941-778-7978.


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T'I a39A'q' '0 T TSD UA R HaTiAJLHiHl f
PAGE 16 .AUGUST 27, 2003 U THE ISLANDER


Island turtle hatch nears halfway point


By Jim Hanson
i Islander Correspondent
: With two months to go in the nesting season, Anna
Maria Island's sea turtle nest progress is nearing the
halfway point in terms of nests and numbers.
Of the 198 confirmed nests on the Island's beach,
75 have hatched 4,254 of the total 7,278 eggs laid, said
Suzi Fox. She directs the Anna Maria Island Turtle
Watch and holds the state's permit for marine turtle
preservation here.
The hatch's lesser number is due to unfertilized
and damaged eggs, natural deaths of hatchlings, and
several hundred hatchling deaths caused by illegal
lights in businesses and residences ashore. The lights
lure baby hatchlings from the sea to almost certain
death upland.
Fox and other Turtle Watch volunteers are able to


THE


10 YEARS


Headlines in the Aug. 26, 1993, issue
of The Islander announced that:
The Florida Department of Environmental Pro-
tection questioned the safety and alignment of a pro-
posed new 65-foot-high Anna Maria Island Bridge by
the Florida Department of Transportation and asked the
DOT to undertake a further study of the need for a new
bridge.
Despite a sparse turnout, Islanders at a public
hearing expressed support for a proposed trolley bus
system from the north end of Anna Maria Island to
Lido Key. The system would be funded by a state grant,
but the Manatee County Commission had already re-
jected the proposal once.
Residents living near the Sandbar restaurant in
Anna Maria hired an attorney to stop efforts by owner
Ed Chiles to expand the outdoor dining area and park-
ing lot at the facility.


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count the eggs and hatchlings fairly accurately because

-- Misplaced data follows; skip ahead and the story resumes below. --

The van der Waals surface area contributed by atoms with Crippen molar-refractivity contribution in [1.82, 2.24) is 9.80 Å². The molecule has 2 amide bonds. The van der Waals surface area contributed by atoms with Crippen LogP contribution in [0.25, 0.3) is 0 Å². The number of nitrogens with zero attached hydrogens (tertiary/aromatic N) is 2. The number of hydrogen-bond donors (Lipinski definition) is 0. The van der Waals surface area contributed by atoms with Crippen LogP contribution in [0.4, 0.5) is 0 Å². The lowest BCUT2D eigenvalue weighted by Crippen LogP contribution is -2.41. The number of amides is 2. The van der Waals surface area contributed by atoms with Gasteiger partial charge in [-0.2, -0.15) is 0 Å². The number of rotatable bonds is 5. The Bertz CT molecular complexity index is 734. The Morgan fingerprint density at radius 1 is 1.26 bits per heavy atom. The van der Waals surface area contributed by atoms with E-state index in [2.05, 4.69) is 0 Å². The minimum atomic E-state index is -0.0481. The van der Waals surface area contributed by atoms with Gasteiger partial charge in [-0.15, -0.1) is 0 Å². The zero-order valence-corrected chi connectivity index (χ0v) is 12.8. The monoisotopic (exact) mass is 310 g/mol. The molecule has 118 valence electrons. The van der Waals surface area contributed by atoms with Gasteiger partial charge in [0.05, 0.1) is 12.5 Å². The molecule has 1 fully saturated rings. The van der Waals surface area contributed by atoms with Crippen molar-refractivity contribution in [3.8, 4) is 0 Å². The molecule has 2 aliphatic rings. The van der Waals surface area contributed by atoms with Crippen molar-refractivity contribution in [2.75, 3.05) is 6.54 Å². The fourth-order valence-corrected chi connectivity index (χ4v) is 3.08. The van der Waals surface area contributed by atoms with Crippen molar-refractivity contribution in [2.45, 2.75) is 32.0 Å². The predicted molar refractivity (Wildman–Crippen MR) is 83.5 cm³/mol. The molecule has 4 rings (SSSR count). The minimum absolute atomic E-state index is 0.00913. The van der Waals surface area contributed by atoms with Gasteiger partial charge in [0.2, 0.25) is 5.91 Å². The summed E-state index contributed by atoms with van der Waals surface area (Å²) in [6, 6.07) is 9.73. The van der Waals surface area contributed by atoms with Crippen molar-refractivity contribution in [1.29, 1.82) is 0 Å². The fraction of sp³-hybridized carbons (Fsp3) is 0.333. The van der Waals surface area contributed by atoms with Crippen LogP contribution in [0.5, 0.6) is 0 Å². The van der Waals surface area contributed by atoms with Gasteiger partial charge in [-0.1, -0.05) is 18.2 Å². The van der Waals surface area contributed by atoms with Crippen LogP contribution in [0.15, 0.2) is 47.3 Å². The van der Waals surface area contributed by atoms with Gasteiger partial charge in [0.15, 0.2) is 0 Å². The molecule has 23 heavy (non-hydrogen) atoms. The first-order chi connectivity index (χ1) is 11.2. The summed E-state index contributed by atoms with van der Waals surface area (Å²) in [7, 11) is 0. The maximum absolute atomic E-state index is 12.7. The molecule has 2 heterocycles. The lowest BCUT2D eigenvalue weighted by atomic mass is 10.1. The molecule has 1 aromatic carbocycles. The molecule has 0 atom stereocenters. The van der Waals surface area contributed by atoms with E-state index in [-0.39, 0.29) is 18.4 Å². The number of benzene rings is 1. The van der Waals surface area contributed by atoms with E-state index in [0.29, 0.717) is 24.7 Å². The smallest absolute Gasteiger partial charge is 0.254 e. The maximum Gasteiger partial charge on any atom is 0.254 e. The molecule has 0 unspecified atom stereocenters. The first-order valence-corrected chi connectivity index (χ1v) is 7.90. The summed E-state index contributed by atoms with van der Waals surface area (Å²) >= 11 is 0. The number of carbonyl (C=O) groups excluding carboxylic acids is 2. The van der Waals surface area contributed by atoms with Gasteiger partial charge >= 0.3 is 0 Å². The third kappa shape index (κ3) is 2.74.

they dig into nests after the hatchlings leave, hopefully
for the Gulf. The Turtle Watchers count the emptied
eggs and often give a boost to the sea to hatchlings left
behind in the sand.
The 7,478 eggs validate experts' calculations of an
average 100 eggs per loggerhead nest.
A federal agent is still on the Island working on rec-
ommendations for Island cities, particularly Holmes
Beach, to overcome problems with lights visible from the
shoreline Turtles instinctivelyhead for light at birth. Until
mankind came along, the light was the sparkle of the sea
surface.Now, lights ashore mislead them to death on dry
land, mostly from dehydration or predators.
Fox and her volunteers have made considerable
headway getting residents and businesses to turn off or
shield lights visible from the beach, but Holmes Beach
continues to have problems, she said.
The U.S. Fish and Wildlife Service official who
has walked the beach several nights is expected to com-


Roser is signing up kids
for Joyful Noise Choir
Enrollment is under way for the Joyful Noise
Choir, Roser Memorial Community Church's musical
experience for youngsters in first- through fifth-grade.
Choir practice will be 3-4 p.m. every Wednesday
starting Sept. 3 at the church, 512 Pine Ave., Anna
Maria. The church van will pick up students at Anna
Maria Elementary School and convey them to the
church.
There they will have a snack before practice be-
gins. The church said parents are invited to attend and
participate. Kindergartners are also welcome "if they
have a helper attending with them."
Students may be registered for the program by
calling Susan Crumpler or Kelley Tribble at 778-0414,
or at the church office from 9 a.m.-4 p.m. Monday-Fri-
day.



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plete this week her report on lighting conditions and
suggestions for how to correct problems, Fox said.
A Brownie troop of 20 Tampa area 7-year-olds
helped volunteers release some rescued hatchlings over
the weekend and excavated and evaluated some nests
with AMITW coordinator Jo Ann Meilner.
The youngsters each received AMITW's new tem-
porary turtle tattoos and then helped other volunteers
run the Turtle Watch booth at the Children's Summit
at the Manatee County Civic Center over the weekend.
For the next several weeks, nominees for the an-
nual Sadie award will be evaluated. The award will go
to the person or organization who the judges feel con-
tributed most toward marine turtle preservation during
the year.
It is named for the turtle injured in a fall from a
seawall in Bradenton Beach some years ago, rescued
by Turtle Watch, treated by Mote Marine Laboratory,
and ultimately released in the Gulf.
Past Sadie winners are Claudia. and Glenn